There were non-accessible (to wheel chairs) trails off to the sides from this main highway, as I hiked my solitary way up:To the top itself finally:
Apparently the old concrete tower much beloved by my brother-in-law has been replaced by a much more stylish accessible round observation platform flanked by the grave of Elisha Mitchell, the North Carolina University professor who suffered a fatal accident on the mountain negotiating a waterfall. He was 64 and completing some scientific study of the mountain, the year was 1857, he died. His remains are in the tomb like contraption alongside the observation platform, which was marked with a compass rose and benches to sit upon:
Temperatures at the summit were horrendous as a strong south wind was blowing and the benign 25 degree (f) temperatures in the parking lot below were as nothing compared to the Arctic gale howling around the top of the mountain. I managed not to fumble my camera over the side and took some pictures of the superb views, surprisingly not covered in Siberian snow:
That last one is obviously of the road up and the ranger station a little dot along the way. I hurried my way back down into the lee of the pine woods and took a moment to catch my breath and observe another weird thing. Not the ice though heaven knows there was lots of that:
No, the weird thing I saw was little round PVC pipe headers sticking up out of the ground and then when I saw this on the way down I had to wonder what the Asheville water department was doing all the way up here:Happily for me the heated Maxima was in the parking lot with my patient wife inside. her arthritis doesn't agree at all with this weather, even less than i do, and I was glad she had chosen to wait inside, alone in the giant parking lot:On a previous visit to Asheville many years ago in our previous Maxima I had taken a detour and we had gone for a tour of the very western tip of North Carolina through the mountains. That was the time I forgot to use the automatic gearbox to maximum effect and we had suffered a nasty case of burning brake pad syndrome. This time as we descended the mountain I prudently put the gearbox into second and we descended at a stately 29 mph without touching the brakes: And so we descended back to reality, one hairpin at a time and left behind the magnificent views to a few stray cars coming up behind us. I wondered if this might be the outcrop known bluntly on the topo maps as "Celo Knob":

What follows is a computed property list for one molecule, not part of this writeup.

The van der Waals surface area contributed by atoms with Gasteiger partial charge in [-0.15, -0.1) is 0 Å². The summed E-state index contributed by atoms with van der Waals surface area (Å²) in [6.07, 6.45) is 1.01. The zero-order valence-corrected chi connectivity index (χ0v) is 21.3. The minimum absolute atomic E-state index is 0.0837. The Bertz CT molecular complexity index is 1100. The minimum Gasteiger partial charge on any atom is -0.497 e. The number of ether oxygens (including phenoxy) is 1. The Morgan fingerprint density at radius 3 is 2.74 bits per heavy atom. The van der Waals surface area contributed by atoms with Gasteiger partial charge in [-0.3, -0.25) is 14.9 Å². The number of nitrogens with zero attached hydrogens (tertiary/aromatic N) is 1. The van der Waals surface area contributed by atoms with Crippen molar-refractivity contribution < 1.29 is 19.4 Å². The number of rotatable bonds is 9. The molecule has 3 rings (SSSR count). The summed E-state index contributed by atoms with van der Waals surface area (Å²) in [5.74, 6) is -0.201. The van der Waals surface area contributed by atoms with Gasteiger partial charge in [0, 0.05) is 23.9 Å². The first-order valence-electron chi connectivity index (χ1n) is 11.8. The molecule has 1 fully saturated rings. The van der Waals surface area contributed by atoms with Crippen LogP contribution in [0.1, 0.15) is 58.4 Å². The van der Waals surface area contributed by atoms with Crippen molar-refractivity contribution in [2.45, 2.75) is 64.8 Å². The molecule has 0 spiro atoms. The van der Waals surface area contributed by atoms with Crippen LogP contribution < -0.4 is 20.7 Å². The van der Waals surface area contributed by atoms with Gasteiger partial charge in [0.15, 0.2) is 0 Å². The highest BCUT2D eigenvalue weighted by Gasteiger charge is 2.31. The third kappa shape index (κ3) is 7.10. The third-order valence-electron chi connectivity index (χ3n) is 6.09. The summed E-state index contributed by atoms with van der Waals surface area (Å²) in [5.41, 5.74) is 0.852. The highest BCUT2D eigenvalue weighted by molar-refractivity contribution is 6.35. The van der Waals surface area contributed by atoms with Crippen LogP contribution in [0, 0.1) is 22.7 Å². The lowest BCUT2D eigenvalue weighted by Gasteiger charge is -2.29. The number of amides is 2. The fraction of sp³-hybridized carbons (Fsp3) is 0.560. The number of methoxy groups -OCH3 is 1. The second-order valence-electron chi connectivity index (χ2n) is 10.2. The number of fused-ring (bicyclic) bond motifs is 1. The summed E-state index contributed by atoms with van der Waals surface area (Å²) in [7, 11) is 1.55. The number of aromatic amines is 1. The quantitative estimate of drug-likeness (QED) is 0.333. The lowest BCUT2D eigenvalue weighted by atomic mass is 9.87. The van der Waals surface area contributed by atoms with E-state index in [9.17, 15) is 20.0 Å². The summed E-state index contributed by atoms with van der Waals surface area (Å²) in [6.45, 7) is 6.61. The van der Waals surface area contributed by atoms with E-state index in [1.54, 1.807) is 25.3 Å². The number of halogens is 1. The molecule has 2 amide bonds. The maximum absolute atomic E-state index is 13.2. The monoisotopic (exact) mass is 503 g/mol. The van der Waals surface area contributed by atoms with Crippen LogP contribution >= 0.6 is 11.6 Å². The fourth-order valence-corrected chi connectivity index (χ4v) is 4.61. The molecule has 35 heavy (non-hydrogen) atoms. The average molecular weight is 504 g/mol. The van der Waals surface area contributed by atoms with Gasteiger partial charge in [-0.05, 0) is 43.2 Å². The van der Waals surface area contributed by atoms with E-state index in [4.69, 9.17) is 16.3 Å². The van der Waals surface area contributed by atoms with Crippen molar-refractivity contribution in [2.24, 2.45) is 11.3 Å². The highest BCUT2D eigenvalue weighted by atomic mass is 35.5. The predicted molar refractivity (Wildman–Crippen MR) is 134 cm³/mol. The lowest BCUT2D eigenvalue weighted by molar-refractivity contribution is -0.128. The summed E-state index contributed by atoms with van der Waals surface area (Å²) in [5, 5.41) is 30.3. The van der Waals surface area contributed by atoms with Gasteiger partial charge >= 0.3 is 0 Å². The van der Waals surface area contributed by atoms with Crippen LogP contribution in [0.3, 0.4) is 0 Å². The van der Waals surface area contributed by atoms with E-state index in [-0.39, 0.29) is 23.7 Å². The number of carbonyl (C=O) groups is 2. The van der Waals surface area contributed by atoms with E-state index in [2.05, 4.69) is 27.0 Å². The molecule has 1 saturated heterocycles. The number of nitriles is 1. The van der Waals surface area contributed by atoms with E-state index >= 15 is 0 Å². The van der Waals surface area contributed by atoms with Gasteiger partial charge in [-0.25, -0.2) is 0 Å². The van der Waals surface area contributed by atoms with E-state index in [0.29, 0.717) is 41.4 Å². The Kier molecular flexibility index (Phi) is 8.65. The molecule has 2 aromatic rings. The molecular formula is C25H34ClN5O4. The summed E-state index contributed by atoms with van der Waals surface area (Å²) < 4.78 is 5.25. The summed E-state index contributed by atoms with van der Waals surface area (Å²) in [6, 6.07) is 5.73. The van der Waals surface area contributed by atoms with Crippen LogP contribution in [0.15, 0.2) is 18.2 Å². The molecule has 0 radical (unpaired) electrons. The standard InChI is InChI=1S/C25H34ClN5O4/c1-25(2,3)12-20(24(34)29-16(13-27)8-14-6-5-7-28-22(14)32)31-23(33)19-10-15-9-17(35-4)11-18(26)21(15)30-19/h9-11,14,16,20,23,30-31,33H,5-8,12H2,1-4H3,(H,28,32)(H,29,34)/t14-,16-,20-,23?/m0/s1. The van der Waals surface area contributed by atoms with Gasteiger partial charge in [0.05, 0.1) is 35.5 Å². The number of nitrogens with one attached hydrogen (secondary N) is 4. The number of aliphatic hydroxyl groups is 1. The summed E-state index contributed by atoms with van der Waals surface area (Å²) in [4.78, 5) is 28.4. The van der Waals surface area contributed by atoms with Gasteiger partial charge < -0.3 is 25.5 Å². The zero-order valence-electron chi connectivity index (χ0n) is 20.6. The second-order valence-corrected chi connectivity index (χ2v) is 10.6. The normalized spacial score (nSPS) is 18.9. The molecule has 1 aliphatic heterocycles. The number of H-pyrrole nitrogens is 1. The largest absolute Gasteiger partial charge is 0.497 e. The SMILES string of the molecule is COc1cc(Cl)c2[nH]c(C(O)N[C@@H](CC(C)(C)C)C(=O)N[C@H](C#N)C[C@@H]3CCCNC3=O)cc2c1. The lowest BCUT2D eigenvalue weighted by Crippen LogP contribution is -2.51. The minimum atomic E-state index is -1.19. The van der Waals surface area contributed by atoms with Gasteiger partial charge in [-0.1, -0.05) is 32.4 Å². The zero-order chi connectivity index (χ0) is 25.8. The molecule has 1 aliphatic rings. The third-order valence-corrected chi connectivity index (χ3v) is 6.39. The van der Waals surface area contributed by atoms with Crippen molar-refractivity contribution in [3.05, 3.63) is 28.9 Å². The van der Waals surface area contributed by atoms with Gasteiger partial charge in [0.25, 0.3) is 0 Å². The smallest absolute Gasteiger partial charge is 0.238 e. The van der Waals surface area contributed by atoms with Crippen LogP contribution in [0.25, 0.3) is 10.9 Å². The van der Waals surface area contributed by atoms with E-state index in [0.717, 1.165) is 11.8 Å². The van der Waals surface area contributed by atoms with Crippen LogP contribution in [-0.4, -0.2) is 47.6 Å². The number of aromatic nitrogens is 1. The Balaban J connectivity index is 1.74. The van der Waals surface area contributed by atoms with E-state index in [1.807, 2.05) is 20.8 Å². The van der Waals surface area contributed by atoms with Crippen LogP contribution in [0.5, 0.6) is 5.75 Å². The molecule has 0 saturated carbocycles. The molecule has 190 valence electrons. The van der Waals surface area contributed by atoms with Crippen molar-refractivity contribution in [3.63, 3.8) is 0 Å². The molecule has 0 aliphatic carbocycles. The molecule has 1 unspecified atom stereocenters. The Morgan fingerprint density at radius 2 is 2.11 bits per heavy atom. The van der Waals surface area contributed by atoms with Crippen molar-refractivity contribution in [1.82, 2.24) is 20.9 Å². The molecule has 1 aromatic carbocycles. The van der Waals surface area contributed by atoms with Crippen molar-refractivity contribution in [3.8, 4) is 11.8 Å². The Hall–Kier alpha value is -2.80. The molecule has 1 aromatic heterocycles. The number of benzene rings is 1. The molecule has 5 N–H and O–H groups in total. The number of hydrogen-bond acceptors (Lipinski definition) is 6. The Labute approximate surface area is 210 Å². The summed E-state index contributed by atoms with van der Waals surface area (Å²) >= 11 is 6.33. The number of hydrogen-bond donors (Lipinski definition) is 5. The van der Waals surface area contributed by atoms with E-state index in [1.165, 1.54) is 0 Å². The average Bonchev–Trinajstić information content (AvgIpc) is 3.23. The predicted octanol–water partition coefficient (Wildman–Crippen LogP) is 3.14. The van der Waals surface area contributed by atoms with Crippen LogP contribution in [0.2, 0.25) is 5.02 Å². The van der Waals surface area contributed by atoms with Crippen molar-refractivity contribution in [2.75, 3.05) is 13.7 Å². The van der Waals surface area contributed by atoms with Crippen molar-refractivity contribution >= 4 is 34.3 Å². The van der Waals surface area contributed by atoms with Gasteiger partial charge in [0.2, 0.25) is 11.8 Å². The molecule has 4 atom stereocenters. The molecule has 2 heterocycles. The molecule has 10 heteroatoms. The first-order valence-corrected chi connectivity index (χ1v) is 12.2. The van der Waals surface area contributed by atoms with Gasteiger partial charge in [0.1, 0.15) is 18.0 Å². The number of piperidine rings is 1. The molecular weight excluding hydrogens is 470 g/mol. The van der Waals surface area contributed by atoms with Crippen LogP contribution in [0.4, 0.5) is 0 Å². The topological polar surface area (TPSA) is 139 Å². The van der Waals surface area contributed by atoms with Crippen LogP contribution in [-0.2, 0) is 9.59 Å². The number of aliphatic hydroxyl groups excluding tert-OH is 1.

Temperatures were rising: I started to imagine I might survive the awful cold.